The first two of those three are likely known to TMFW readers (or at least their parents): they are ABBA ("Dancing Queen," "Fernando," giant Broadway musical based on their songs), and Julio Iglesias ("To All the Girls I've Loved Before," father of Enrique Iglesias, and maybe father-in-law of Anna Kournikova).  The third is the subject of today's post: Mr. Johnny Hallyday of France.  You are excused if you have never heard of Mr. Hallyday: he's never had a single song chart in the US in his 50+ year career. 

Monsieur Hallyday was born in 1943 as Jean-Philippe Smet, in Paris, and started his career in 1960.  From the outset, he was unabashedly an American rock-and-roll act, but singing in French and to Francophone audiences. To be honest, the only things I knew about Hallyday before today were (1) that it makes young French people embarrassed when you bring him up, and (2) those same people admitted to knowing much of his catalog (and could usually pull up an impressive list of tracks on their iPod). But reading about him for this TMFW, he's had an impressive run, including the following:

*  The Jimi Hendrix Experience opened for Hallyday in 1966
*  He worked with Mick Jones of Foreigner as a producer, with Peter Frampton as a songwriter, and with Jimmy Page (!) as a session musician
*  In 2000, he played in front of an estimated 500,000 people at the Eiffel Tower
*  In 1997 he was conferred knighthood in France and became a chevalier in the French L├ęgion d'honneur.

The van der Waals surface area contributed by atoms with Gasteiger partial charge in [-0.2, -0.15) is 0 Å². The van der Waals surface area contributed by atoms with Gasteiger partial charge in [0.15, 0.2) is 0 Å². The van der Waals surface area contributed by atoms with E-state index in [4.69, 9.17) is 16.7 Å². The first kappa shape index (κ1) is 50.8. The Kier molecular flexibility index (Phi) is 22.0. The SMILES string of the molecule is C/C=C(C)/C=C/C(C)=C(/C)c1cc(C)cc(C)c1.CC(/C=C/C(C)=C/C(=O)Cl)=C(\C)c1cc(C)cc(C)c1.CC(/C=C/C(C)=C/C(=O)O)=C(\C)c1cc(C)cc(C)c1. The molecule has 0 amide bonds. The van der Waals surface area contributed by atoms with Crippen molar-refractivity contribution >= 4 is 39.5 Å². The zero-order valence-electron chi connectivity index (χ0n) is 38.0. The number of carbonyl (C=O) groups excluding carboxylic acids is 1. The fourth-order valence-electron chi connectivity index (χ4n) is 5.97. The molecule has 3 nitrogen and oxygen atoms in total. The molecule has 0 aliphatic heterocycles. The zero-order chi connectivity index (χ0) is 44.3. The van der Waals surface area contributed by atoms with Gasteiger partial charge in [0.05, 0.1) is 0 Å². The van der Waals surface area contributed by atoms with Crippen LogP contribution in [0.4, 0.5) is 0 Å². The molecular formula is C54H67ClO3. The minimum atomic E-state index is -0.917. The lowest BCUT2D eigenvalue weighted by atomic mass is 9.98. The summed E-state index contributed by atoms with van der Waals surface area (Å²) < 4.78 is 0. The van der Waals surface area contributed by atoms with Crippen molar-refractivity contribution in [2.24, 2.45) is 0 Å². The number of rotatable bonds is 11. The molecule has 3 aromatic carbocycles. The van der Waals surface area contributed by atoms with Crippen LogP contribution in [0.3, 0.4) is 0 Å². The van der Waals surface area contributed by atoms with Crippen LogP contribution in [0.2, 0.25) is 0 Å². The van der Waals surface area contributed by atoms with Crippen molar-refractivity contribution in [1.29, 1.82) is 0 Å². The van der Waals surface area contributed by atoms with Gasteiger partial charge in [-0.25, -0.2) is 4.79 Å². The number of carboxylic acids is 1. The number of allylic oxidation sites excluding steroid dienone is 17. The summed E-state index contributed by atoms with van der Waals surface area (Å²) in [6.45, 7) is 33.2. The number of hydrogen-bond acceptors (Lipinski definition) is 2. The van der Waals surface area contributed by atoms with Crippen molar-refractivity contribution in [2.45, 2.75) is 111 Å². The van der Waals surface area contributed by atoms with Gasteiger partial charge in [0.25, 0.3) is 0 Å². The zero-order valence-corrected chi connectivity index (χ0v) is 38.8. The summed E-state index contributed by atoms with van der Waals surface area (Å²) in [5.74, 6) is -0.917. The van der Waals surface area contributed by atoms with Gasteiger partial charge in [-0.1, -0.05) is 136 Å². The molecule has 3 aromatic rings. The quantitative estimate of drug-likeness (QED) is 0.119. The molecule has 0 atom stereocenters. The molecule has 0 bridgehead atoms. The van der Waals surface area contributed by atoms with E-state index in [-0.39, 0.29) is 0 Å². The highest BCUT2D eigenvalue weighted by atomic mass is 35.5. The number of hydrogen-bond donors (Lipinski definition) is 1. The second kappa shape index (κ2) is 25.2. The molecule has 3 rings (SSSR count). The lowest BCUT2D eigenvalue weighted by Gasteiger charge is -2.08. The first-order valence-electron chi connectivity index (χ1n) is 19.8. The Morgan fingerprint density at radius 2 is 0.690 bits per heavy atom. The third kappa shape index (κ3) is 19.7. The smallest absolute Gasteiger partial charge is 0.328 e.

He's had 18 platinum records and has toured extensively (over 175 "completed tours" according to Wikipedia) for over 40 years.
If you'd like to understand what all the fuss is about, try these two songs (though they probably won't help too much): "Je te promets" ("I promise," a top-5 song from 1987) and "Un jour viendra" ("The day will come," a top-10 in France and Belgium from 1999).

Wednesday, October 1, 2014

TMFW 56 - The Rock Superstar Named After a Hearing Aid Store

Paul Hewson was born in Dublin in 1960, and grew up in a suburb north of the City.  As a young teenager, Hewson was a part of a "surrealist street gang" called "Lypton Village," which also included his friends Derek "Guggi" Rowen and Gavin Friday.

As the story goes, the members of Lypton Village were keen on giving one another nicknames.  For example, Hewson's name was mutated to "Houseman," but it didn't stick.  One evening, the group was hanging out in Dublin near a hearing aid store called Bonavox - specifically, the one near the intersection of O'Connell and Earl Streets in the city center (map here)(Street View here) - and Gavin Friday suggested that Hewson should be called "Bono Vox," which in Latin means "good voice."  After initial hesitation, Hewson embraced the name.